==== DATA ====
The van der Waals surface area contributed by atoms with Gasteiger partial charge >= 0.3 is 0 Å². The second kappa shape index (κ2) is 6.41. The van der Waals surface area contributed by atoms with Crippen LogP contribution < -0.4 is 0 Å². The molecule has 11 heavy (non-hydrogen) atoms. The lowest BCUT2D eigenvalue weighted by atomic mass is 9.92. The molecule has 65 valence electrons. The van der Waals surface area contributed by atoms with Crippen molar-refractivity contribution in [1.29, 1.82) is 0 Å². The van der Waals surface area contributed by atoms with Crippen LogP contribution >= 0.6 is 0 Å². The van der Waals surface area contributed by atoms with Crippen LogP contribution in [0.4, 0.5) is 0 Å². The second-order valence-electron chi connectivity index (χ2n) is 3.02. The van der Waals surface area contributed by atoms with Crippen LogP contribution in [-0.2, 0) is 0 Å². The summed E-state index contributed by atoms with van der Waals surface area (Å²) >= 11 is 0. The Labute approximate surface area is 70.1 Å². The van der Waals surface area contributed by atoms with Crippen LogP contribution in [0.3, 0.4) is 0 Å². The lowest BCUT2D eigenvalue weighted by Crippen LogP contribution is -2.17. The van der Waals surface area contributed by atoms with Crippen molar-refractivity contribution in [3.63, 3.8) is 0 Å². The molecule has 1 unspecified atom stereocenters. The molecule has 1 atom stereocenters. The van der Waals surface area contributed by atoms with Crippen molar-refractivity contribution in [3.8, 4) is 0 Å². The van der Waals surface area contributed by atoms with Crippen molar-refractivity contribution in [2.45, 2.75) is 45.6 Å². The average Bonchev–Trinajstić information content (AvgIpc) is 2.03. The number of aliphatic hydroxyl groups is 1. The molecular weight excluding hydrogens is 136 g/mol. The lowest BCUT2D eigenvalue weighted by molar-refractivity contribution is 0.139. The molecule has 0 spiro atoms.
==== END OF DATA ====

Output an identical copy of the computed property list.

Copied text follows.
The van der Waals surface area contributed by atoms with Gasteiger partial charge >= 0.3 is 0 Å². The second kappa shape index (κ2) is 6.41. The van der Waals surface area contributed by atoms with Crippen LogP contribution < -0.4 is 0 Å². The molecule has 11 heavy (non-hydrogen) atoms. The lowest BCUT2D eigenvalue weighted by atomic mass is 9.92. The molecule has 65 valence electrons. The van der Waals surface area contributed by atoms with Crippen molar-refractivity contribution in [1.29, 1.82) is 0 Å². The van der Waals surface area contributed by atoms with Crippen LogP contribution >= 0.6 is 0 Å². The van der Waals surface area contributed by atoms with Crippen LogP contribution in [0.4, 0.5) is 0 Å². The second-order valence-electron chi connectivity index (χ2n) is 3.02. The van der Waals surface area contributed by atoms with Crippen LogP contribution in [-0.2, 0) is 0 Å². The summed E-state index contributed by atoms with van der Waals surface area (Å²) >= 11 is 0. The Labute approximate surface area is 70.1 Å². The van der Waals surface area contributed by atoms with Crippen LogP contribution in [0.3, 0.4) is 0 Å². The lowest BCUT2D eigenvalue weighted by Crippen LogP contribution is -2.17. The van der Waals surface area contributed by atoms with Crippen molar-refractivity contribution in [3.63, 3.8) is 0 Å². The molecule has 1 unspecified atom stereocenters. The molecule has 1 atom stereocenters. The van der Waals surface area contributed by atoms with Crippen molar-refractivity contribution in [3.8, 4) is 0 Å². The van der Waals surface area contributed by atoms with Crippen molar-refractivity contribution in [2.45, 2.75) is 45.6 Å². The average Bonchev–Trinajstić information content (AvgIpc) is 2.03. The number of aliphatic hydroxyl groups is 1. The molecular weight excluding hydrogens is 136 g/mol. The lowest BCUT2D eigenvalue weighted by molar-refractivity contribution is 0.139. The molecule has 0 spiro atoms.